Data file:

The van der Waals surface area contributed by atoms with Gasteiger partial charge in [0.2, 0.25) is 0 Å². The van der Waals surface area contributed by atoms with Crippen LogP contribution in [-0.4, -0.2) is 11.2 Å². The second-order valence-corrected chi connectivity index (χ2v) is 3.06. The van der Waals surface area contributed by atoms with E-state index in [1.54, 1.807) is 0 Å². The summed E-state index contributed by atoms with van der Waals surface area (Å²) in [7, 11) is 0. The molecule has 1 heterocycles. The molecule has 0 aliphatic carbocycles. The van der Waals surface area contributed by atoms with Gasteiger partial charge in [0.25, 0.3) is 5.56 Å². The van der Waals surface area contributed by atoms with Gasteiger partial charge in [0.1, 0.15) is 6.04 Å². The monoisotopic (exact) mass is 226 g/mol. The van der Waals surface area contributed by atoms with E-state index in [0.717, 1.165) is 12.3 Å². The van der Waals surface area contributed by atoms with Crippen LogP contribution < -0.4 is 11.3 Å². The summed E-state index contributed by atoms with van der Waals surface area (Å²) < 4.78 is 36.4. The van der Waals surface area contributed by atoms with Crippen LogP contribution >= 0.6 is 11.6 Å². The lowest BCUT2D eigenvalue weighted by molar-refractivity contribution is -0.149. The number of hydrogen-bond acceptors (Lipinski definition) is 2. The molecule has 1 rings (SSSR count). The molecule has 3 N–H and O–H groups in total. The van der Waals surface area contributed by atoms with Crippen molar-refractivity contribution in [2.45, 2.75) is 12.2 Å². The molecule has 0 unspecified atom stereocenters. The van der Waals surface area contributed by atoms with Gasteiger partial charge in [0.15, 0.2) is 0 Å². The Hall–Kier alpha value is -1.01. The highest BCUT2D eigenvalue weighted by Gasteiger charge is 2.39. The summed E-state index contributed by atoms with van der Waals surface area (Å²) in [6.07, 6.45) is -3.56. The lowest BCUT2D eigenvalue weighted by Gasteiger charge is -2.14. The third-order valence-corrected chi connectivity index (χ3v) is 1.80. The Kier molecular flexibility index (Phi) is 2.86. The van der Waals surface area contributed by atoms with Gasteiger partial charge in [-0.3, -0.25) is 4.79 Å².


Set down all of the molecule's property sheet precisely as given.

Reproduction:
The van der Waals surface area contributed by atoms with Gasteiger partial charge in [0.2, 0.25) is 0 Å². The van der Waals surface area contributed by atoms with Crippen LogP contribution in [-0.4, -0.2) is 11.2 Å². The second-order valence-corrected chi connectivity index (χ2v) is 3.06. The van der Waals surface area contributed by atoms with E-state index in [1.54, 1.807) is 0 Å². The summed E-state index contributed by atoms with van der Waals surface area (Å²) in [7, 11) is 0. The molecule has 1 heterocycles. The molecule has 0 aliphatic carbocycles. The van der Waals surface area contributed by atoms with Gasteiger partial charge in [0.25, 0.3) is 5.56 Å². The van der Waals surface area contributed by atoms with Gasteiger partial charge in [0.1, 0.15) is 6.04 Å². The monoisotopic (exact) mass is 226 g/mol. The van der Waals surface area contributed by atoms with E-state index in [0.717, 1.165) is 12.3 Å². The van der Waals surface area contributed by atoms with Crippen LogP contribution < -0.4 is 11.3 Å². The summed E-state index contributed by atoms with van der Waals surface area (Å²) < 4.78 is 36.4. The van der Waals surface area contributed by atoms with Crippen LogP contribution >= 0.6 is 11.6 Å². The lowest BCUT2D eigenvalue weighted by molar-refractivity contribution is -0.149. The number of hydrogen-bond acceptors (Lipinski definition) is 2. The molecule has 1 rings (SSSR count). The molecule has 3 N–H and O–H groups in total. The van der Waals surface area contributed by atoms with Crippen molar-refractivity contribution in [2.45, 2.75) is 12.2 Å². The molecule has 0 unspecified atom stereocenters. The van der Waals surface area contributed by atoms with Gasteiger partial charge in [0.15, 0.2) is 0 Å². The Hall–Kier alpha value is -1.01. The highest BCUT2D eigenvalue weighted by Gasteiger charge is 2.39. The summed E-state index contributed by atoms with van der Waals surface area (Å²) in [6.07, 6.45) is -3.56. The lowest BCUT2D eigenvalue weighted by Gasteiger charge is -2.14. The third-order valence-corrected chi connectivity index (χ3v) is 1.80. The Kier molecular flexibility index (Phi) is 2.86. The van der Waals surface area contributed by atoms with Gasteiger partial charge in [-0.3, -0.25) is 4.79 Å².